There is a saying popular in the small world outside the gym that the definition of insanity is to do the same thing over and over again and expect different results. That if one approach doesn’t work, try another.
Inside the gym, what works is what gets you somewhere. How to get there is much less important than showing up.
So what is the relationship between the process and the results in lifting? At first glance, the sport looks like a chase. We strive to achieve our goals: to become strong, to look good. Much of what we focus on and measure – the heavyweights in a powerlifting competition, the body fat percentage, the size of your quads – are numbers that we strive to achieve.
But while the pursuit of results may be what prompts us to start lifting, the sport is all about the process. More precisely, this is repetition.
For all the variety of programs that people undertake to achieve their various goals, we all generally follow the same rough path – gradual overloading through selected exercises, performed over time – to get there. It’s not like in the real world: the repetitive process should not just get rejected if things don’t work out. Rather, it should be examined.
The few rules surrounding repetitive lifting cycles are so general that they can be adopted by any program and approach. Weightlifters need to work their whole body, get plenty of sleep, and eat well. Cardio and recovery should be monitored. The exercises should be hard enough to be stimulating, should be a little harder each time – more weight, more intensity – and should be repeated. Sometimes breaks are necessary and there is always something to tinker with.
That is just about everything.
And while the above manners vary wildly, the framework in which they operate is pretty much total. There really is only one way to go anywhere: do the same thing – a hard workout – over and over again, over time. And then do it over and over again.
Become stronger through repetition
It is best to repeat yourself with a program, which are thoughtful paths through which you repeat optimally. Powerlifting programs train just about any muscle and make people incredibly strong without having to do 1,000 reps per week. Working with kettlebells is functional and deepens everyday movement patterns. Bodyweight training builds both muscle mass and cardio, is very holistic, and can be done anywhere.
Their exercises are different, but the programs are basically the same. They all take time and effort. They don’t build muscle right away, but eventually. They must be strictly followed – in shape, not to miss workouts, to eat well, to recover. Every program repeats things, that’s right What they repeat that it is different.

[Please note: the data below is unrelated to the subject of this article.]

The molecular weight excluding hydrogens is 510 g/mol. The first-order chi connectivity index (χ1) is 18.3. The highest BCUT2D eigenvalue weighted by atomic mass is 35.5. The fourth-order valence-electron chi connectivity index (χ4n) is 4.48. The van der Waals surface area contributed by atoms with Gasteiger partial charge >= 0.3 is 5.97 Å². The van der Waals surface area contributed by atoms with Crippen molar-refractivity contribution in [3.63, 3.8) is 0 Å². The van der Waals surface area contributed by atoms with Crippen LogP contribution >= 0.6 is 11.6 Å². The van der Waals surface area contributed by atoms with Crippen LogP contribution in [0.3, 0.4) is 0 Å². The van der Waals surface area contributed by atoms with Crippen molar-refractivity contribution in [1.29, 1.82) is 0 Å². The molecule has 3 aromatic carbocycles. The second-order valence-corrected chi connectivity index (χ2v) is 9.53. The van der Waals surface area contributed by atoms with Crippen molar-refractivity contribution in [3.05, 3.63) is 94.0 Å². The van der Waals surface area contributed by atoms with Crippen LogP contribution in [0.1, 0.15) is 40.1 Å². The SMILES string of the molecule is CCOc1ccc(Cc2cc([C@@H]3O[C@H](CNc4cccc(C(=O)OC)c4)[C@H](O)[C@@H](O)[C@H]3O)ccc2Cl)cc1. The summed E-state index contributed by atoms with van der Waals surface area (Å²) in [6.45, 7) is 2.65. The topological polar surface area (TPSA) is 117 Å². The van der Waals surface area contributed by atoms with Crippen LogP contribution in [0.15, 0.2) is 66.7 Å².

Of course, it wouldn’t make sense to stick around too long with a program that isn’t working and not progressing. The tricky part is that progress often stops less because of the exercises themselves than because of a weightlifter’s inadequacy for a particular set of exercises. Finding the PEBCAK error – the problem exists between the chair and the computer; in this case, muscle imbalances, weaknesses, lack of food or sleep – this is how coaches earn their salary.
In other words: there are hundreds of ways to get strong, but a greater variety of body types and health stories among people who take these programs. People start bodybuilding the way they are. As they adapt on the fly to new exercises and ranges of motion, lifts are not yet smooth and natural. And until then, and until the weightlifters get really strong, there are endless places for the lifts – and repetition – to stall.
The complexity of heavy lifts is one of the reasons powerlifting training doesn’t work for some weightlifters right off the bat, and why many weightlifters switch programs or quit early and seek out the perfect pill. But it doesn’t really exist. Good coaches can get clients to work with dumbbells with programs that strengthen general physical preparation and proprioception.
This child-glove progression is, for some people, necessary, because office work and sitting have ruined people’s postures and posterior chains. Until a few decades ago, serious dumbbell work was mostly done by high school football players as an off-season training, and muscular people who spent most of their waking hours wanting to get strong. We forget that for incredibly inactive people repeating those precise elevators correctly can be quite difficult.